SYDNEY, Feb 19 (Reuters) - Australia has inadvertently made public the identities of almost 10,000 asylum seekers, the department of immigration said on Wednesday, raising concerns it could help locate people fleeing persecution and thus place them in greater danger.
A file published on a government website by mistake held the names, nationalities and locations of nearly a third of all people held in Australia’s immigration detention network. It is unclear how long the information was available to the public.
The lapse was first reported by The Guardian Australia website, which informed the government of the breach, leading it to block access to the information.
“This information was never intended to be in the public domain,” an immigration department spokeswoman said.
“The file has been removed and the department is investigating how this occurred to ensure that it does not happen again.”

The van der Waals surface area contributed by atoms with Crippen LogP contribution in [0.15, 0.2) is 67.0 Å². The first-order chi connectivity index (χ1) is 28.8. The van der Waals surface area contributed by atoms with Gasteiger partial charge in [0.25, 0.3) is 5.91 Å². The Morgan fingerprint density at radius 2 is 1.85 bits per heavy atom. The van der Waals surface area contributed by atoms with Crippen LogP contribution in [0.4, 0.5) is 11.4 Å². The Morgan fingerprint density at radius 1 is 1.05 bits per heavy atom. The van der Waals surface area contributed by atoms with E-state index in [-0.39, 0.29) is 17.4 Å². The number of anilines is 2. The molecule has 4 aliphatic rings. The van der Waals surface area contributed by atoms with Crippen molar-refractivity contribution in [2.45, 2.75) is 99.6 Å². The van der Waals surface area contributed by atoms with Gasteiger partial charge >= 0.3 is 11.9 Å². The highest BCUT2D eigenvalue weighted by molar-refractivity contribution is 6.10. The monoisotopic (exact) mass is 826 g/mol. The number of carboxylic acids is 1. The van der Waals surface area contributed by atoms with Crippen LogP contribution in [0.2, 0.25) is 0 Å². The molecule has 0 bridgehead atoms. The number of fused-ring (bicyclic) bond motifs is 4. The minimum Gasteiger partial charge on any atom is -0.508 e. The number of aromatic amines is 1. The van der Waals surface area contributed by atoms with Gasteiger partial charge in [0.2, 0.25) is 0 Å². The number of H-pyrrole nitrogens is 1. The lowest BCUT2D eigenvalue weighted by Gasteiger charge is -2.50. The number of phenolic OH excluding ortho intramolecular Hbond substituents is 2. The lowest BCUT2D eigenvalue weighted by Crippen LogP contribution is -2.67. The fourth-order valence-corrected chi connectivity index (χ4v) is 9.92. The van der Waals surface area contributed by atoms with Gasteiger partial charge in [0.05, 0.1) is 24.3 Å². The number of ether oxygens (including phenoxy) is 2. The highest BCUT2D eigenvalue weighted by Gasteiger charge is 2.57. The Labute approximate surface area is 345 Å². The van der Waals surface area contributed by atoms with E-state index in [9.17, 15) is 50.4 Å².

The incident comes as Prime Minister Tony Abbott’s tough stance on asylum seekers has been receiving fresh scrutiny after a series of events, including violent riots, involving its policy of transferring asylum seekers to third countries.
Australia uses detention centres in Papua New Guinea and on the tiny Pacific island of Nauru to process would-be refugees sent there after trying to get to Australia, often in unsafe boats after paying people smugglers in Indonesia.
An asylum seeker was killed and at least 77 injured on Monday in the second riot this week at the Papua New Guinea facility on Manus island, leading to calls from critics for its closure.
Britain’s G4S, the world’s biggest security group, is responsible for providing security at the Manus Island detention centre.
Australia’s arrangement with tiny Nauru has also come under fire in recent weeks following a series of moves by the government there that critics call authoritarian and anti-democratic.
Sarah Hanson-Young of the small but influential Greens Party called the data breach, one of the largest in recent memory in Australia, an example of the government’s “failure to care for vulnerable people who are fleeing for their lives”.
“Thousands of refugees have had their private details published online and the government must now take that into account when considering their claims for protection,” she said in a statement.